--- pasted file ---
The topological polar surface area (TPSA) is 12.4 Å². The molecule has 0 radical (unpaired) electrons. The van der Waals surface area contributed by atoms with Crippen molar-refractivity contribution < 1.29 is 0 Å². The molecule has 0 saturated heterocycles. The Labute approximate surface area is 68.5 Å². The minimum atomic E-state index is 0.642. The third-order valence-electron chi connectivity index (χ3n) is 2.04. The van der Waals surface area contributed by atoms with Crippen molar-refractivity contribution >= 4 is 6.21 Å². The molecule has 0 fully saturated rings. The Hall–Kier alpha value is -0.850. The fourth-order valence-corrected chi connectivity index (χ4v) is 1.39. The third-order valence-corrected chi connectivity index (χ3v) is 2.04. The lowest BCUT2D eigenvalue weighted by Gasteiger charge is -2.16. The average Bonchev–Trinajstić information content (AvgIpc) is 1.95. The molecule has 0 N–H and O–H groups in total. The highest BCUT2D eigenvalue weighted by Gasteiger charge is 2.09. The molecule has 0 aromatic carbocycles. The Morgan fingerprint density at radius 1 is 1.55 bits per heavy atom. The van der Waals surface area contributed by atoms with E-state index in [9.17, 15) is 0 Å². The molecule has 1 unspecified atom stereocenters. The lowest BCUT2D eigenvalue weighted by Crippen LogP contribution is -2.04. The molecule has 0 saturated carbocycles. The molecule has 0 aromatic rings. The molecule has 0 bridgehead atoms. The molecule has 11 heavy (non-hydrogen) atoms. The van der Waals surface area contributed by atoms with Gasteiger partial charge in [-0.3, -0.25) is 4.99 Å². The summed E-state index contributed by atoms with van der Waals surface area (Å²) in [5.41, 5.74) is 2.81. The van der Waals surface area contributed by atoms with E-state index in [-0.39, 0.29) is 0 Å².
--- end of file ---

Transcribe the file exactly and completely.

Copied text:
The topological polar surface area (TPSA) is 12.4 Å². The molecule has 0 radical (unpaired) electrons. The van der Waals surface area contributed by atoms with Crippen molar-refractivity contribution < 1.29 is 0 Å². The molecule has 0 saturated heterocycles. The Labute approximate surface area is 68.5 Å². The minimum atomic E-state index is 0.642. The third-order valence-electron chi connectivity index (χ3n) is 2.04. The van der Waals surface area contributed by atoms with Crippen molar-refractivity contribution >= 4 is 6.21 Å². The molecule has 0 fully saturated rings. The Hall–Kier alpha value is -0.850. The fourth-order valence-corrected chi connectivity index (χ4v) is 1.39. The third-order valence-corrected chi connectivity index (χ3v) is 2.04. The lowest BCUT2D eigenvalue weighted by Gasteiger charge is -2.16. The average Bonchev–Trinajstić information content (AvgIpc) is 1.95. The molecule has 0 N–H and O–H groups in total. The highest BCUT2D eigenvalue weighted by Gasteiger charge is 2.09. The molecule has 0 aromatic carbocycles. The Morgan fingerprint density at radius 1 is 1.55 bits per heavy atom. The van der Waals surface area contributed by atoms with E-state index in [9.17, 15) is 0 Å². The molecule has 1 unspecified atom stereocenters. The lowest BCUT2D eigenvalue weighted by Crippen LogP contribution is -2.04. The molecule has 0 saturated carbocycles. The molecule has 0 aromatic rings. The molecule has 0 bridgehead atoms. The molecule has 11 heavy (non-hydrogen) atoms. The van der Waals surface area contributed by atoms with Gasteiger partial charge in [-0.3, -0.25) is 4.99 Å². The summed E-state index contributed by atoms with van der Waals surface area (Å²) in [5.41, 5.74) is 2.81. The van der Waals surface area contributed by atoms with E-state index in [-0.39, 0.29) is 0 Å².